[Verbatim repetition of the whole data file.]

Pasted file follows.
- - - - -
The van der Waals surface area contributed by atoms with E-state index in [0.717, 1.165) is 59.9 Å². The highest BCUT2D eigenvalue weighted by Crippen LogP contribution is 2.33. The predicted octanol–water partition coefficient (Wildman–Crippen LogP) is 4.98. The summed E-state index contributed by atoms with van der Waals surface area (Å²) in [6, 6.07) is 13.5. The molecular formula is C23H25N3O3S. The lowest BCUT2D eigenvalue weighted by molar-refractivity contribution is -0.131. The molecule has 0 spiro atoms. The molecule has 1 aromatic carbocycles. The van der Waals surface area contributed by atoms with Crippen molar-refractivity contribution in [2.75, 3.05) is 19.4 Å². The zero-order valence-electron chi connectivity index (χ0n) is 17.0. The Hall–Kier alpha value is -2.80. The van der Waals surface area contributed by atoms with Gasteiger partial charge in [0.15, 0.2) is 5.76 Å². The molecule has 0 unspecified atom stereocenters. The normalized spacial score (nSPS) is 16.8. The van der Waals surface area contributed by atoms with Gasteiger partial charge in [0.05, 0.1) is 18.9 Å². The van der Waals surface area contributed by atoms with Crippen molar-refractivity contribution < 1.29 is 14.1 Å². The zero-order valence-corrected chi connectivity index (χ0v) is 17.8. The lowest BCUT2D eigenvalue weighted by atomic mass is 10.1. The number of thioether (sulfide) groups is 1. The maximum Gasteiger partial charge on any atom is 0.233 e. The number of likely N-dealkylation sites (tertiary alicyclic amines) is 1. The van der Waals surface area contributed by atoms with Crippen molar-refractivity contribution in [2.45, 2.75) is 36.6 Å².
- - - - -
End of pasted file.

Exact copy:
The van der Waals surface area contributed by atoms with E-state index in [0.717, 1.165) is 59.9 Å². The highest BCUT2D eigenvalue weighted by Crippen LogP contribution is 2.33. The predicted octanol–water partition coefficient (Wildman–Crippen LogP) is 4.98. The summed E-state index contributed by atoms with van der Waals surface area (Å²) in [6, 6.07) is 13.5. The molecular formula is C23H25N3O3S. The lowest BCUT2D eigenvalue weighted by molar-refractivity contribution is -0.131. The molecule has 0 spiro atoms. The molecule has 1 aromatic carbocycles. The van der Waals surface area contributed by atoms with Crippen molar-refractivity contribution in [2.75, 3.05) is 19.4 Å². The zero-order valence-electron chi connectivity index (χ0n) is 17.0. The Hall–Kier alpha value is -2.80. The van der Waals surface area contributed by atoms with Gasteiger partial charge in [0.15, 0.2) is 5.76 Å². The molecule has 0 unspecified atom stereocenters. The normalized spacial score (nSPS) is 16.8. The van der Waals surface area contributed by atoms with Gasteiger partial charge in [0.05, 0.1) is 18.9 Å². The van der Waals surface area contributed by atoms with Crippen molar-refractivity contribution < 1.29 is 14.1 Å². The zero-order valence-corrected chi connectivity index (χ0v) is 17.8. The lowest BCUT2D eigenvalue weighted by atomic mass is 10.1. The number of thioether (sulfide) groups is 1. The maximum Gasteiger partial charge on any atom is 0.233 e. The number of likely N-dealkylation sites (tertiary alicyclic amines) is 1. The van der Waals surface area contributed by atoms with Crippen molar-refractivity contribution in [2.45, 2.75) is 36.6 Å².